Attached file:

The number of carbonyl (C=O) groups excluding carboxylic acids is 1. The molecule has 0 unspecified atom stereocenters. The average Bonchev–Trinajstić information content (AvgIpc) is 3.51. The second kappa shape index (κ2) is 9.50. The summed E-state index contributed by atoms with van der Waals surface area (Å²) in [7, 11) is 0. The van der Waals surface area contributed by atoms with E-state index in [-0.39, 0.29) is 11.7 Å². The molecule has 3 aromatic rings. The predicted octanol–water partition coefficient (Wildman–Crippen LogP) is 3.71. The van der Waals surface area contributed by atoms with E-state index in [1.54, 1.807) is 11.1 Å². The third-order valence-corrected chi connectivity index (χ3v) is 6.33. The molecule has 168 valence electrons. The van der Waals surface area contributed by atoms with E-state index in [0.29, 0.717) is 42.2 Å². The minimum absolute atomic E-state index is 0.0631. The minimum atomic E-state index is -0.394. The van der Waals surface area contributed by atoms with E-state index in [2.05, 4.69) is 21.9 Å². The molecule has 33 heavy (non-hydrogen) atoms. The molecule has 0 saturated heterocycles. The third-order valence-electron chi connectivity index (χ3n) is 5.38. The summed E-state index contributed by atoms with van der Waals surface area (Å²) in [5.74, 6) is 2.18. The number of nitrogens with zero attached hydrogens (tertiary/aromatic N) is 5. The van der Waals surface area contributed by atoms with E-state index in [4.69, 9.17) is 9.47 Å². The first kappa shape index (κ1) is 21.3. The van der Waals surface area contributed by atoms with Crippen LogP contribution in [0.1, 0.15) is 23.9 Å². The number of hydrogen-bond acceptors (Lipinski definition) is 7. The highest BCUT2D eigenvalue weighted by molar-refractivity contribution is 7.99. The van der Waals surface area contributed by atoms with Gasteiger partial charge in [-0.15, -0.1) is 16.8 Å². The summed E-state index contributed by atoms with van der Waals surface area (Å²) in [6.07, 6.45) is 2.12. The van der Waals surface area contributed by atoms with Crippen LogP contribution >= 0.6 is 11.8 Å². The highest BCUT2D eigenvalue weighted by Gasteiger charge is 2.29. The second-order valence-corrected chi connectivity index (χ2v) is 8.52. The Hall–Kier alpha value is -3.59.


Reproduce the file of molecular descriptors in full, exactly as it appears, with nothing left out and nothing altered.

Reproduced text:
The number of carbonyl (C=O) groups excluding carboxylic acids is 1. The molecule has 0 unspecified atom stereocenters. The average Bonchev–Trinajstić information content (AvgIpc) is 3.51. The second kappa shape index (κ2) is 9.50. The summed E-state index contributed by atoms with van der Waals surface area (Å²) in [7, 11) is 0. The van der Waals surface area contributed by atoms with E-state index in [-0.39, 0.29) is 11.7 Å². The molecule has 3 aromatic rings. The predicted octanol–water partition coefficient (Wildman–Crippen LogP) is 3.71. The van der Waals surface area contributed by atoms with E-state index in [1.54, 1.807) is 11.1 Å². The third-order valence-corrected chi connectivity index (χ3v) is 6.33. The molecule has 168 valence electrons. The van der Waals surface area contributed by atoms with E-state index in [0.29, 0.717) is 42.2 Å². The minimum absolute atomic E-state index is 0.0631. The minimum atomic E-state index is -0.394. The van der Waals surface area contributed by atoms with E-state index in [2.05, 4.69) is 21.9 Å². The molecule has 33 heavy (non-hydrogen) atoms. The molecule has 0 saturated heterocycles. The third-order valence-electron chi connectivity index (χ3n) is 5.38. The summed E-state index contributed by atoms with van der Waals surface area (Å²) in [5.74, 6) is 2.18. The number of nitrogens with zero attached hydrogens (tertiary/aromatic N) is 5. The van der Waals surface area contributed by atoms with E-state index in [4.69, 9.17) is 9.47 Å². The first kappa shape index (κ1) is 21.3. The van der Waals surface area contributed by atoms with Crippen LogP contribution in [0.1, 0.15) is 23.9 Å². The number of hydrogen-bond acceptors (Lipinski definition) is 7. The highest BCUT2D eigenvalue weighted by molar-refractivity contribution is 7.99. The van der Waals surface area contributed by atoms with Gasteiger partial charge in [-0.15, -0.1) is 16.8 Å². The summed E-state index contributed by atoms with van der Waals surface area (Å²) in [6.07, 6.45) is 2.12. The van der Waals surface area contributed by atoms with Crippen LogP contribution >= 0.6 is 11.8 Å². The highest BCUT2D eigenvalue weighted by Gasteiger charge is 2.29. The second-order valence-corrected chi connectivity index (χ2v) is 8.52. The Hall–Kier alpha value is -3.59.